Above: Hotte im Paradies (2003).

Genre thus is a skeleton of conventions, fleshed out with an elaborate and varied assembly of realism, that Graf and his great screenwriter collaborators constantly use to imply, expose, and critique the manifold hypocrisies, corruptions, repressed histories, and covered-up transgressions of a unified Germany. The MiniDV-shot Hotte im Paradies is on the one hand a bleedingly saturated dark comedy on the trials and tribulations of operating in the lower criminal echelon of Berlin's pimp culture in the early 2000s, but it is also an undisguised two hours of horrendously nasty psychological and bodily exploitation, black market revelations, and an Inside Story-style vision of cyclical debt-mongering. Like with In the Face of Crime seven years later, Hotte im Paradies makes no effort to portray the Berlin of its era as anything but a sinister network of immoral economies, human suffering, self-delusion, bare efforts at kindness, and a whole lot of filth. These share with the smalltown conspiracy-western Das unsichtbare Mädchen (2011) a fascination with Germany's politico-economic embroilment in prostitution, itself at once an analogy, allegory, and no doubt factual fictionalization of the workings of a certain side of contemporary society. Those two features focus on male protagonists, but Kalter Frühling inverts this look at victimized woman to re-fashion a melodrama of high agency whoring: after getting screwed over by her parents, her father's business, her cousin, her school and her one night stand, the film's hero decides to turn her luck around by literally selling her body until she's crawled from the streets back on top to head both her pseudo-aristocratic family and its lucrative corporation.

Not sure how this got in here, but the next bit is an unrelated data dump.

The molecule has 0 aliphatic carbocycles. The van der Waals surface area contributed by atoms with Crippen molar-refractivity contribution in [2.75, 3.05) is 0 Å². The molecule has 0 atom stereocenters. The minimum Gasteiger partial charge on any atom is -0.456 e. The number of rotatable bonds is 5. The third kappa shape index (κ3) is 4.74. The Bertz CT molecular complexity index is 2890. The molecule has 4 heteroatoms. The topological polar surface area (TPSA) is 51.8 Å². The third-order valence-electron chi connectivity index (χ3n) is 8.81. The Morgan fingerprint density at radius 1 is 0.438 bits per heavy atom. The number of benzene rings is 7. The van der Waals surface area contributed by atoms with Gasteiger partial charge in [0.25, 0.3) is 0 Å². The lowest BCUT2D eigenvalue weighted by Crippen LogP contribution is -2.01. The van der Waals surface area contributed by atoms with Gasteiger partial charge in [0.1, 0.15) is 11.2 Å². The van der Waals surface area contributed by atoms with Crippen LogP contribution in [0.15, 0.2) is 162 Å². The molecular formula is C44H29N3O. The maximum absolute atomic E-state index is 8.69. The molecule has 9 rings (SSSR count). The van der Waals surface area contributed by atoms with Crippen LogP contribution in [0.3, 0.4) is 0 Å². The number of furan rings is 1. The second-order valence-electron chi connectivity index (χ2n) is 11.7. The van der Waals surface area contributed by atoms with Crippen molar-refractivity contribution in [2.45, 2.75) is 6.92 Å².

These kinds of scathing narratives range in form and focus through the mechanics and iconography of Graf's equally ranging utilization of genres. The focus can be moral-criminal, as in the above examples; they can be cultural, as in the texture of In the Face of a Crime, which tells of the influx of Russians into Berlin and the integration of that diaspora's organized crime into the capital's fabric. It can also be social, as in the wild experimental video melodrama Der Felsen, which follows the momentary dissolution of an affair of affluent German tourist vacationing in Corsica and the consequential feverish amour fou between his abandoned, unmarried secretary with a German juvenile delinquent escaped from a work camp on the island. Only one historical drama—Graf's first—was shown in the series, but what a history it is. Das Gelübde looks at the early formation of the German state through the real story of a recently converted, ex-hedonist poet who travels to a small town to transcribe—and, it turns out, re-write and embellish—the miraculous visions of a provincial nun suffering from stigmata. Near the beginning of the 19th century in this small story in a small town we see the clash between the ascendant, militaristic Prussian government and the comparatively radical Catholic locals who suffer a kind of ideological occupation by the Napoleonic winners. And of course, typical of Graf's style, neither nun nor poet are quite as good as they initially seem.


Above: München - Geheimnisse einer Stadt (2000).

Das Gelübde is not the only film in the retrospective whose smaller story directly works on a broader, national scale. Die Sieger's “dead” doppelganger is a key recurring motif in Graf's fictional and documentary work which has great implications. Two particularly brilliant instances of documentary, Denk ich an Deutschland - Das Wispern im Berg der Dinge (1997), on the filmmaker's father, actor Robert Graf who died when his son was 13, and Lawinen der Erinnerung (2012), an interview and essay on novelist and television filmmaker Oliver Storz, search deeply for lost father figures.